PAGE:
So… my son has long hair and he’s forever being called a girl. Not in a bullying kind of way. More in a completely ignorant kind of way; people see the long hair and assume he’s my daughter. There have been times when he’s had “girly” hairstyles (please tell me why it’s so unacceptable for boys to wear their hair in braids for example), but most of the time it’s either worn long, in a low ponytail or in a man bun.
This week delivered a fine example. We had to go to the opticians to pick up my contact lenses and his glasses. I gestured towards Logan as I said “I am here to pick up my son Logan’s glasses”. We were ushered to the waiting area and then called to be “booked in”, where the following exchange took place:
Assistant: OK, so now you are booked in, and your appointment is imminent, so we’ll get you sorted and then fit your daughter’s glasses afterwards
Me: My son’s
Assistant: Excuse me?
Me: My son’s glasses. I am here to pick up my son’s glasses, my daughter doesn’t need any
Assistant (looks over both Logan and Caitlin): Oh, where is he then?
Me (gesturing to Logan): right there, he’s a boy can’t you see?
Anyway… fast forward and over a 20 minute wait for my imminent appointment. We get back out, go to the front of the store and say “We were told my son’s glasses would be sorted and fitted once my appointment has finished. My appointment is finished so can we get his glasses now”. The response “well, your son actually has to be with you to pick them up”. Logan and Caitlin are directly next to me. I don’t even say anything at this point, I just gesture towards the children. We get directed to a seat back to the waiting area.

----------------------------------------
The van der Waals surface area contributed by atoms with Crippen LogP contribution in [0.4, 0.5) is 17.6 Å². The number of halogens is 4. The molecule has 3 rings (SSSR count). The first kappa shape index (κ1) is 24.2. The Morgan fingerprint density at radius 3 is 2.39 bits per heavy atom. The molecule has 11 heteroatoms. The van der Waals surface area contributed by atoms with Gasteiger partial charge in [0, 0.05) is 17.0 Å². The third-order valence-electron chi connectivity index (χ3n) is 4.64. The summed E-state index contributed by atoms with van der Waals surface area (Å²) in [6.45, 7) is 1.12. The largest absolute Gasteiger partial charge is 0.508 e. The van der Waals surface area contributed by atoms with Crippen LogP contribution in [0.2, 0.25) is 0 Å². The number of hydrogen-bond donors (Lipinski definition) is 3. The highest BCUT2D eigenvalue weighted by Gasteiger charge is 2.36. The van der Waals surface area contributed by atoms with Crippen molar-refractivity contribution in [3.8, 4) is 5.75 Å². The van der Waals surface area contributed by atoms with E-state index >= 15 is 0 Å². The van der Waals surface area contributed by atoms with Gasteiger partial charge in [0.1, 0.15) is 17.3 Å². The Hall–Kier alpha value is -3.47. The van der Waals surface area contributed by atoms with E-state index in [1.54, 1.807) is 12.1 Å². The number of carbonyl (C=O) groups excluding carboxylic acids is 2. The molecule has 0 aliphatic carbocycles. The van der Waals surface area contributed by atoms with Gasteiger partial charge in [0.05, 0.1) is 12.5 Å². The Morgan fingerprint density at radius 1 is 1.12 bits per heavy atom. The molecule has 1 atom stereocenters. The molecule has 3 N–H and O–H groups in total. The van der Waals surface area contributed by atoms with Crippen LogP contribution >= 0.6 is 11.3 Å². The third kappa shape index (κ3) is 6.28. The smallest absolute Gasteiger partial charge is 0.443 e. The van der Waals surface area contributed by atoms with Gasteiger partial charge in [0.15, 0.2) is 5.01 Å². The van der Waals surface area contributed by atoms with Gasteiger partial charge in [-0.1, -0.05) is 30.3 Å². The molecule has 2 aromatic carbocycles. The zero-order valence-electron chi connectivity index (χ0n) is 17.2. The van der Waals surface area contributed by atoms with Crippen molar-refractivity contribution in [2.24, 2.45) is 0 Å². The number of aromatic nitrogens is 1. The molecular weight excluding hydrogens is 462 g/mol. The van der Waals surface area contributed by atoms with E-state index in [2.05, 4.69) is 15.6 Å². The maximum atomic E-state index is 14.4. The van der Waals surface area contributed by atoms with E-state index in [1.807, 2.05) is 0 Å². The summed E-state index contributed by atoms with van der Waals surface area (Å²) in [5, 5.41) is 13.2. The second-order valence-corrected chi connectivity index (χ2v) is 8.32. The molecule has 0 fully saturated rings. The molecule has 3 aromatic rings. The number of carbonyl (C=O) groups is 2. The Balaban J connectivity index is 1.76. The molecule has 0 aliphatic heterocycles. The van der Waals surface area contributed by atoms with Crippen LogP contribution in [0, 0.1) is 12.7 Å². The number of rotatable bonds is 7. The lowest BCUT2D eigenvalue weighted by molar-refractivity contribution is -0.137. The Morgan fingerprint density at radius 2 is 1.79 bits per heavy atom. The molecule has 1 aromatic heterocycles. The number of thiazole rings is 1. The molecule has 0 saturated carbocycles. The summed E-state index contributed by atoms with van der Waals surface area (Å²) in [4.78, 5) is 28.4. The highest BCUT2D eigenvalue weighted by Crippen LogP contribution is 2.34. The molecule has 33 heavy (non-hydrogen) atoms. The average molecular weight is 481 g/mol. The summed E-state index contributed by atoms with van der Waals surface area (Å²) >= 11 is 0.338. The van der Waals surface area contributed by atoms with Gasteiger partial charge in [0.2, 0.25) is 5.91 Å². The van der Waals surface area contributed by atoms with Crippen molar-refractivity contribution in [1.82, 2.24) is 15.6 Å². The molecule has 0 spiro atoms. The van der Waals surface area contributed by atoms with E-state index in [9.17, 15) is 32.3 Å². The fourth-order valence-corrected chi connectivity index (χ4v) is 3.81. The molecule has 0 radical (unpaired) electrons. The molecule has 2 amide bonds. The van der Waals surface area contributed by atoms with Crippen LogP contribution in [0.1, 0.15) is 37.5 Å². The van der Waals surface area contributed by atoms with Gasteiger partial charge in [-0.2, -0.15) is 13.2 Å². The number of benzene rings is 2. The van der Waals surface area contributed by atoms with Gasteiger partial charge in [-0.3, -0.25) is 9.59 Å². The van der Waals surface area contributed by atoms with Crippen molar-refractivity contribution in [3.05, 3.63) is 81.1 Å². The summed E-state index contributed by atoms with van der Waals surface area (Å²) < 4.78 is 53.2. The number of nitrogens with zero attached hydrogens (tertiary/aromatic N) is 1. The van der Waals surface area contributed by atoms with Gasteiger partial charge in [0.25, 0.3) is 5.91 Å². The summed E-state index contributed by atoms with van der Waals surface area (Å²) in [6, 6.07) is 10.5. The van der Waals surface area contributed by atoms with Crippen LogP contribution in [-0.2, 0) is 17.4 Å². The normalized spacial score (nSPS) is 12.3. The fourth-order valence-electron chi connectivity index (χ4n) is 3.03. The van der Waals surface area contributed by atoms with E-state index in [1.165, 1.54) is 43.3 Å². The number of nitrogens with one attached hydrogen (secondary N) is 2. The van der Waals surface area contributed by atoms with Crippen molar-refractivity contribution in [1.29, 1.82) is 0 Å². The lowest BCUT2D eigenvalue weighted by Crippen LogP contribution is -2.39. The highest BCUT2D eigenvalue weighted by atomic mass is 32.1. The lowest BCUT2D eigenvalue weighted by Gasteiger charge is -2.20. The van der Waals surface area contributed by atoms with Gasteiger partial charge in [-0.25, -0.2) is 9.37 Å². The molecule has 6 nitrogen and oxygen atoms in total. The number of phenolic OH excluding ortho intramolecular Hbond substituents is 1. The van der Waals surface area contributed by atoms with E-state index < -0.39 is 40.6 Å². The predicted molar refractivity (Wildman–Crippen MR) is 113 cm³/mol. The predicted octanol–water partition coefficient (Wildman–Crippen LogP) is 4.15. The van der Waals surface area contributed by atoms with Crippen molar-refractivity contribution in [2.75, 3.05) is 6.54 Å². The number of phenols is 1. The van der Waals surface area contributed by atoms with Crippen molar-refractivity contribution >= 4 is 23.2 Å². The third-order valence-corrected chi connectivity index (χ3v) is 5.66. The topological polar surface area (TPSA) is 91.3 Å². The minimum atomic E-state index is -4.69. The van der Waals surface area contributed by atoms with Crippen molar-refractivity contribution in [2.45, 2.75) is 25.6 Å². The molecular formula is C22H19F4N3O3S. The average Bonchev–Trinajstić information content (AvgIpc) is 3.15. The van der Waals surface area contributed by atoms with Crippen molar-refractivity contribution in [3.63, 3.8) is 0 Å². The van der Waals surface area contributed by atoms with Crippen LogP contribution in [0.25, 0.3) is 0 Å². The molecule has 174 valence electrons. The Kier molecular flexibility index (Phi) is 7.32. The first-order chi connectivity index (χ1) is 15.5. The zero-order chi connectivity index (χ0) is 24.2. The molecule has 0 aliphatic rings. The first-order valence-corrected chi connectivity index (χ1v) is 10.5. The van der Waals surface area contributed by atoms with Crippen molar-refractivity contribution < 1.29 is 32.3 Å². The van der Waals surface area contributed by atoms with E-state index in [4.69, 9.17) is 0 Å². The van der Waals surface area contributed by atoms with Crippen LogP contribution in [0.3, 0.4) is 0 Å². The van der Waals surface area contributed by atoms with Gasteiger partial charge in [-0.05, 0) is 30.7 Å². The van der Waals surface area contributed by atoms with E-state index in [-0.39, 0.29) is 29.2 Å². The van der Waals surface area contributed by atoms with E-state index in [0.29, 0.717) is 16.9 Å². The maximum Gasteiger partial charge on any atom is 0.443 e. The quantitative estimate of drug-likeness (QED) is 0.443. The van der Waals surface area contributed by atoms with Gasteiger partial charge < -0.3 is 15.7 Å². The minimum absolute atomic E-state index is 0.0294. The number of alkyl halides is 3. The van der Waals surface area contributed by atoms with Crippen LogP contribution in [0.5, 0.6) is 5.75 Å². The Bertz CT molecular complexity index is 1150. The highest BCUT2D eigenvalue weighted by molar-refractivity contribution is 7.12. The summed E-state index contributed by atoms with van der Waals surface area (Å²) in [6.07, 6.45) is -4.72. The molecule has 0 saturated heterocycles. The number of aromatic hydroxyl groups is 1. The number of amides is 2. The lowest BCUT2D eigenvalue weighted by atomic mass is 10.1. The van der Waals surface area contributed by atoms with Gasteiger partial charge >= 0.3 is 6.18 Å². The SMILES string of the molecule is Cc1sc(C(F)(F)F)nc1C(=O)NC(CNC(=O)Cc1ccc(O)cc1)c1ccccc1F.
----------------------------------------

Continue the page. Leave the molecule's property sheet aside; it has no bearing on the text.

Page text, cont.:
An assistant comes over and says they are ready to see us, there’s only one chair, Caitlin is in her wheelchair. I tell Logan to sit as it’s his fitting. The assistant says “You know I can’t release these to you without your son present right?” I stare blankly at him for a moment like “are these guys for real? if they want to be stereotypical, just look at his darn clothes: cut off chinos, grubby Tshirt and a ‘boy’ cardigan – what?” and then point towards Logan and say “not for the first time today, but he is a boy. This is him, and this is why HE is sat in the only chair”.
Anyways, after much of a kerfuffle later (the wrong lenses had been put in the wrong frames) we were able to leave. But not without feeling once again disgruntled at, seemingly the majority of, society.